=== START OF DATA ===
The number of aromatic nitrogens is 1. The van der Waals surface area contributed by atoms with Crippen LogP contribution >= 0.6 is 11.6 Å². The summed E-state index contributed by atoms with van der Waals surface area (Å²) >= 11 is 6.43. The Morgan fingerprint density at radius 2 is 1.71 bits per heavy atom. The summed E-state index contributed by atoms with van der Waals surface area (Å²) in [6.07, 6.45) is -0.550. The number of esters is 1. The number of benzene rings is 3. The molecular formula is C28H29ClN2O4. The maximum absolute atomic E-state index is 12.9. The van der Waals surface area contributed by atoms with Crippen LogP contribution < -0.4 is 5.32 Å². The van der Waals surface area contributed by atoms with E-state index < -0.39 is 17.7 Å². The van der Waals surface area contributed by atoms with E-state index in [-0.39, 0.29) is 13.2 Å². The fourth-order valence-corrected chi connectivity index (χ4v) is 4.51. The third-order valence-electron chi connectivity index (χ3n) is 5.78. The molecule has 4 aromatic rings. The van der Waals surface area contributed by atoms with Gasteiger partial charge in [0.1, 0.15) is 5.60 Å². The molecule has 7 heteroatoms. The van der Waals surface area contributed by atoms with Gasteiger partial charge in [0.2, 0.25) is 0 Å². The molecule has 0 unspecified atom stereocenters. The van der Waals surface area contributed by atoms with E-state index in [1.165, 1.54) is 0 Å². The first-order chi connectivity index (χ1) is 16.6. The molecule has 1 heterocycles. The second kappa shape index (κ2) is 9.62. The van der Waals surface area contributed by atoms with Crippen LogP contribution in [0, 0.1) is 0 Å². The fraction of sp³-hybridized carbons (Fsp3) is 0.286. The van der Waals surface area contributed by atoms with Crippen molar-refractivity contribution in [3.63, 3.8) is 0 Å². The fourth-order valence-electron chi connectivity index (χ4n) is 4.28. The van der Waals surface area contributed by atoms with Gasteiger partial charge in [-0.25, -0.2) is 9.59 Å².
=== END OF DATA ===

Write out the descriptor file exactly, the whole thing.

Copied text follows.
The number of aromatic nitrogens is 1. The van der Waals surface area contributed by atoms with Crippen LogP contribution >= 0.6 is 11.6 Å². The summed E-state index contributed by atoms with van der Waals surface area (Å²) >= 11 is 6.43. The Morgan fingerprint density at radius 2 is 1.71 bits per heavy atom. The summed E-state index contributed by atoms with van der Waals surface area (Å²) in [6.07, 6.45) is -0.550. The number of esters is 1. The number of benzene rings is 3. The molecular formula is C28H29ClN2O4. The maximum absolute atomic E-state index is 12.9. The van der Waals surface area contributed by atoms with Crippen LogP contribution < -0.4 is 5.32 Å². The van der Waals surface area contributed by atoms with E-state index < -0.39 is 17.7 Å². The van der Waals surface area contributed by atoms with E-state index in [-0.39, 0.29) is 13.2 Å². The fourth-order valence-corrected chi connectivity index (χ4v) is 4.51. The third-order valence-electron chi connectivity index (χ3n) is 5.78. The molecule has 4 aromatic rings. The van der Waals surface area contributed by atoms with Gasteiger partial charge in [0.1, 0.15) is 5.60 Å². The molecule has 7 heteroatoms. The van der Waals surface area contributed by atoms with Gasteiger partial charge in [0.2, 0.25) is 0 Å². The molecule has 0 unspecified atom stereocenters. The van der Waals surface area contributed by atoms with E-state index in [1.165, 1.54) is 0 Å². The first-order chi connectivity index (χ1) is 16.6. The molecule has 1 heterocycles. The second kappa shape index (κ2) is 9.62. The van der Waals surface area contributed by atoms with Crippen LogP contribution in [0, 0.1) is 0 Å². The fraction of sp³-hybridized carbons (Fsp3) is 0.286. The van der Waals surface area contributed by atoms with Crippen molar-refractivity contribution in [3.63, 3.8) is 0 Å². The fourth-order valence-electron chi connectivity index (χ4n) is 4.28. The van der Waals surface area contributed by atoms with Gasteiger partial charge in [-0.25, -0.2) is 9.59 Å².